6. Personalization

If you find yourself constantly thinking that you are responsible for things like your boss being in a lousy mood or your son’s failure in a math test, then you’re likely experiencing the cognitive distortion of personalization.

7. Fallacies about Control

There are two types of fallacies around the idea of control. External control is where you feel like you have no control because you’re a sort of helpless victim of fate. You might think, “It’s not my fault my work is bad — it’s because my boss made me work overtime to finish it.”

Internal control is where you take responsibility for other people’s pain and happiness. For example, you might blame yourself for a loved one’s mood, even if you have nothing to do with why they’re upset.

8. Fairness Fallacies

Did your parents ever tell you that “life isn’t always fair” when you complained that it wasn’t fair that your brother got to go and play while you had to finish homework? The fallacy of fairness is where we feel resentful because other people don’t agree with our assessment of what is, and isn’t, fair.

If you’re constantly measuring everything that happens against your idea of what is and isn’t fair, you’re going to end up feeling quite negative about ‘the unfairness of life’ a lot of the time.

9. Attributing Blame

You can experience cognitive distortion in your ideas about blame in two ways. You might blame other people (excessively) for the way things have worked out in your life or situations that you face. Alternatively, you may blame yourself all the time for things that aren’t necessarily your fault.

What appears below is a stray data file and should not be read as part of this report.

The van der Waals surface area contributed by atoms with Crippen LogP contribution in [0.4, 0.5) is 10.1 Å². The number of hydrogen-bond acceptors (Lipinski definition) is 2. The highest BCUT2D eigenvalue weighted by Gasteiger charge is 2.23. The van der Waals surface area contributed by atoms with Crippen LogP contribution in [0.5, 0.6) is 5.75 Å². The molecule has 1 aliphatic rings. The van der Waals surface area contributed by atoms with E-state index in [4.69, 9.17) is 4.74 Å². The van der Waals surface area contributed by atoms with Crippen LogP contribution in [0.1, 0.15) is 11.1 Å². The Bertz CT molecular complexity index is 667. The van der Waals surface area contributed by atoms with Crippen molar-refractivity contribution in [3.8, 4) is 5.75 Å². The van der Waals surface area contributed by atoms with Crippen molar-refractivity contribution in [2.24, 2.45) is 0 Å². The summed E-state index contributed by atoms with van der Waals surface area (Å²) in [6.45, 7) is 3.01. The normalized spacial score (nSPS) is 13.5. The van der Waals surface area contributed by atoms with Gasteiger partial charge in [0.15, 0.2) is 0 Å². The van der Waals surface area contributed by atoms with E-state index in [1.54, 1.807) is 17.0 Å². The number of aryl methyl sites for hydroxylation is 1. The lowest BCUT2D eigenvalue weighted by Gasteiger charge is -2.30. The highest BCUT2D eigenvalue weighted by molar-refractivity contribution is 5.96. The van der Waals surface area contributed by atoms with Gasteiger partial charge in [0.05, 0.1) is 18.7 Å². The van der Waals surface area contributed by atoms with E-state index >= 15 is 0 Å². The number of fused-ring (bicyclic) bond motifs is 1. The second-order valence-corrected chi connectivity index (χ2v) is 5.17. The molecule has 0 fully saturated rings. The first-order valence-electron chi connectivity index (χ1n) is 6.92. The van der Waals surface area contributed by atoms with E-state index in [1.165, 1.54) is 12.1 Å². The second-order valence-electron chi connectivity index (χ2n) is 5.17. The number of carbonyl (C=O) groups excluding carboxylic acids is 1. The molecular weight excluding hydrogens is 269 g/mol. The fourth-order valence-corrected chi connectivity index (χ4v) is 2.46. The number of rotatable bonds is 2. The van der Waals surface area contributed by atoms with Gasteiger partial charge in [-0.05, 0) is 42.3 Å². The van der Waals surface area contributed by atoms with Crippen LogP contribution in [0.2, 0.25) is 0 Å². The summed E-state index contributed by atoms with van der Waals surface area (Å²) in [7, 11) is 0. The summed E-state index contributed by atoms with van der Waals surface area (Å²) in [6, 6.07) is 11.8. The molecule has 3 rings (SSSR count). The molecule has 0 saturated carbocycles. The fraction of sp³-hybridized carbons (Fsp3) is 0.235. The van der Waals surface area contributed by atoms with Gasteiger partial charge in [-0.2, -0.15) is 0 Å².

10. ‘Shoulds’ and ‘Musts’

We’re all guilty of trying (and failing) to live up to our own set of expectations – otherwise known as our moral compass. In the extreme of this, though, you become overly focused on what you “should” or “must”  be doing (or not doing). When you’re feeling depressed, it’s common to beat yourself up with a whole list of “shoulds” that just lead you to feel more and more depressed.

We may also try to impose our own “shoulds” and “musts” on other people and get upset or angry when they break one of our “should” or “should not” rules.

11. Reasoning Based on Emotions

It’s quite easy to fall into the cognitive distortion of being constantly guided by our emotions. This means that we base our reasoning on how we feel. For example, if we feel that we are unlovable, then this must be true about us – no matter what other people say to counter these thoughts.

12. Expecting Others to Change

When you experience the cognitive distortion that other people should be expected to change just because you need (or want) them to, you’re going to experience disappointment, frustration, and anger. With this cognitive distortion, it can become even more problematic if you believe that if they cannot (or will not) change, you will be adversely affected.